I teach government.  I am very pressed for time to prepare my students for tests –  my AP students have their exam two weeks from this morning, and we lost 9 days to snow.  Perhaps I should not take the time to explore these issues.  But I make a point of finding the time for relevant events around us.  And this is relevant.  How can I not carve out the time to help them understand?  My students range in age from 14 to 18.  The oldest were small children at the time of Oklahoma City, and few were even alive at the time of Waco.  

    Each year when this date comes around I worry.  Perhaps there will again be violence on this day, or on the day that follows, which is the anniversary of the massacre at Columbine High School in Colorado.  That is only 11 years ago, and those of my students who are seniors have some memories of the television from that event.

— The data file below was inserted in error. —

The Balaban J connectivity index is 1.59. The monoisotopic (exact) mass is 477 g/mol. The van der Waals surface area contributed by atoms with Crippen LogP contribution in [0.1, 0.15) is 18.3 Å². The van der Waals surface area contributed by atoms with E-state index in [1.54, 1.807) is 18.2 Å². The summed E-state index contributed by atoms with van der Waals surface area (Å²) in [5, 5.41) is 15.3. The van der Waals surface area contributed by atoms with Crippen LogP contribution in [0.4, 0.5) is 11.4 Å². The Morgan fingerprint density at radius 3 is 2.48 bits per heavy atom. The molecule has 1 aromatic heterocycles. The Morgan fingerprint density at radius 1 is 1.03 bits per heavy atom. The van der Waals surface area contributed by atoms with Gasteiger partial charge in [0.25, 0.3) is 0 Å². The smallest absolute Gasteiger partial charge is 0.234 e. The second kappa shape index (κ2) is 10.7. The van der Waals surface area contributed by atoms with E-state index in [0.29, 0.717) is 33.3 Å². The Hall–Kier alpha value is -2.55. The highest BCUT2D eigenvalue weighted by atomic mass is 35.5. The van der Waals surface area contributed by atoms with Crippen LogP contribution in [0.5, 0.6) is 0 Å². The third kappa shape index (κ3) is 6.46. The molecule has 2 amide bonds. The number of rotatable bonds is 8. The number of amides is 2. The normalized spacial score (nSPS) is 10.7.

I was a Marine.  One thing I learned during my service in the mid-1960s is that for the average person it is not easy to deliberately kill another human being.  We can do so in rage, we can do so in anger after we or those and that we love have been attacked.  I never saw combat, but from friends who did I also learned that one was changed by the act of taking another life.  I am grateful I have not had that experience.  

    One is also changed by experiencing violence towards that one values, either personally or in principle.  When that happens, it seemingly becomes easier to rationalize one’s own use of violence, to overcome whatever reluctance one may have, even if it results in “collateral damage” beyond the target at whom we aim our anger or our retribution.